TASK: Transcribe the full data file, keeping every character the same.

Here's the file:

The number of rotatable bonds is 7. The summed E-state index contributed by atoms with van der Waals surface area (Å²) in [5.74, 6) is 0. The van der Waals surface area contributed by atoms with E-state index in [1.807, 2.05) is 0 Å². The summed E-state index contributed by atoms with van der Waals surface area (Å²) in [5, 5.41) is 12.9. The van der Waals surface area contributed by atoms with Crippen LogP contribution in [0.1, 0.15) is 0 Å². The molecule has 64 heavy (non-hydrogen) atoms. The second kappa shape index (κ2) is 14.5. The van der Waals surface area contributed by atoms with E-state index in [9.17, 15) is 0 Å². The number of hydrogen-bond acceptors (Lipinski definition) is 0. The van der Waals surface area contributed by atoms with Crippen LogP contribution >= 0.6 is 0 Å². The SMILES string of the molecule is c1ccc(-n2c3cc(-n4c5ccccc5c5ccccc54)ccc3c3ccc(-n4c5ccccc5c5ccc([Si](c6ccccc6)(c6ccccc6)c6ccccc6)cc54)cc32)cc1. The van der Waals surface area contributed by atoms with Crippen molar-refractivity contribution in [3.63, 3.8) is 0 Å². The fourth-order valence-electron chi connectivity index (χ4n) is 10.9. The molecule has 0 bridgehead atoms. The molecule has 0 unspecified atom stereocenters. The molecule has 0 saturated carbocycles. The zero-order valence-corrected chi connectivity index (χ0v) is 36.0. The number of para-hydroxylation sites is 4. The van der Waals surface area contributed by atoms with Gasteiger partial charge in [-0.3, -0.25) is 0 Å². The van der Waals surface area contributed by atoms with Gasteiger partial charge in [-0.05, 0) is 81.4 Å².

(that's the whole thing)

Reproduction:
The number of rotatable bonds is 7. The summed E-state index contributed by atoms with van der Waals surface area (Å²) in [5.74, 6) is 0. The van der Waals surface area contributed by atoms with E-state index in [1.807, 2.05) is 0 Å². The summed E-state index contributed by atoms with van der Waals surface area (Å²) in [5, 5.41) is 12.9. The van der Waals surface area contributed by atoms with Crippen LogP contribution in [0.1, 0.15) is 0 Å². The molecule has 64 heavy (non-hydrogen) atoms. The second kappa shape index (κ2) is 14.5. The van der Waals surface area contributed by atoms with E-state index in [9.17, 15) is 0 Å². The number of hydrogen-bond acceptors (Lipinski definition) is 0. The van der Waals surface area contributed by atoms with Crippen LogP contribution >= 0.6 is 0 Å². The SMILES string of the molecule is c1ccc(-n2c3cc(-n4c5ccccc5c5ccccc54)ccc3c3ccc(-n4c5ccccc5c5ccc([Si](c6ccccc6)(c6ccccc6)c6ccccc6)cc54)cc32)cc1. The van der Waals surface area contributed by atoms with Crippen molar-refractivity contribution in [3.63, 3.8) is 0 Å². The fourth-order valence-electron chi connectivity index (χ4n) is 10.9. The molecule has 0 bridgehead atoms. The molecule has 0 unspecified atom stereocenters. The molecule has 0 saturated carbocycles. The zero-order valence-corrected chi connectivity index (χ0v) is 36.0. The number of para-hydroxylation sites is 4. The van der Waals surface area contributed by atoms with Gasteiger partial charge in [-0.3, -0.25) is 0 Å². The van der Waals surface area contributed by atoms with Gasteiger partial charge in [-0.05, 0) is 81.4 Å².